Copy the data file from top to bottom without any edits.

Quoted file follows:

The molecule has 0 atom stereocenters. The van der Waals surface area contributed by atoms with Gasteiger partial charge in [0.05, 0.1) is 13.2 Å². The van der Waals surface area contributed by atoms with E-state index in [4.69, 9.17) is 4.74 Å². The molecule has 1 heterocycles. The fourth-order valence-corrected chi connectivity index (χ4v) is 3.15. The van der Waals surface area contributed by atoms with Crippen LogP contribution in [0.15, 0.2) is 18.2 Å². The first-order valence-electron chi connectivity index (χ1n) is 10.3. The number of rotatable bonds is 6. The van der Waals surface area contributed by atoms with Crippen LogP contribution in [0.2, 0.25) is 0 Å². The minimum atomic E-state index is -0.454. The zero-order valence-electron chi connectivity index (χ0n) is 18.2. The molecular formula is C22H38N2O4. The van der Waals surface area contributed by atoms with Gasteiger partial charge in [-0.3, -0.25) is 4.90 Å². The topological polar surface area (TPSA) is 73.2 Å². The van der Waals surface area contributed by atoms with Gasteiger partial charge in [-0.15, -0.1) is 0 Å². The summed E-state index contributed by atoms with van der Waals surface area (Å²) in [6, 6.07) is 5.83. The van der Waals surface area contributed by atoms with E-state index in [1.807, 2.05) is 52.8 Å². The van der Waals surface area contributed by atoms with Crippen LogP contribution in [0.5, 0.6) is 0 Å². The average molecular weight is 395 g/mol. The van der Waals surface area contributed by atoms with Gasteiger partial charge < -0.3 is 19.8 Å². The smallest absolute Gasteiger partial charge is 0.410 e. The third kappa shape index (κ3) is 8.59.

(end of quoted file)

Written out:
The molecule has 0 atom stereocenters. The van der Waals surface area contributed by atoms with Gasteiger partial charge in [0.05, 0.1) is 13.2 Å². The van der Waals surface area contributed by atoms with E-state index in [4.69, 9.17) is 4.74 Å². The molecule has 1 heterocycles. The fourth-order valence-corrected chi connectivity index (χ4v) is 3.15. The van der Waals surface area contributed by atoms with Crippen LogP contribution in [0.15, 0.2) is 18.2 Å². The first-order valence-electron chi connectivity index (χ1n) is 10.3. The number of rotatable bonds is 6. The van der Waals surface area contributed by atoms with Crippen LogP contribution in [0.2, 0.25) is 0 Å². The minimum atomic E-state index is -0.454. The zero-order valence-electron chi connectivity index (χ0n) is 18.2. The molecular formula is C22H38N2O4. The van der Waals surface area contributed by atoms with Gasteiger partial charge in [-0.3, -0.25) is 4.90 Å². The topological polar surface area (TPSA) is 73.2 Å². The van der Waals surface area contributed by atoms with Gasteiger partial charge in [-0.15, -0.1) is 0 Å². The summed E-state index contributed by atoms with van der Waals surface area (Å²) in [6, 6.07) is 5.83. The van der Waals surface area contributed by atoms with E-state index in [1.807, 2.05) is 52.8 Å². The van der Waals surface area contributed by atoms with Crippen LogP contribution in [0.5, 0.6) is 0 Å². The average molecular weight is 395 g/mol. The van der Waals surface area contributed by atoms with Gasteiger partial charge < -0.3 is 19.8 Å². The smallest absolute Gasteiger partial charge is 0.410 e. The third kappa shape index (κ3) is 8.59.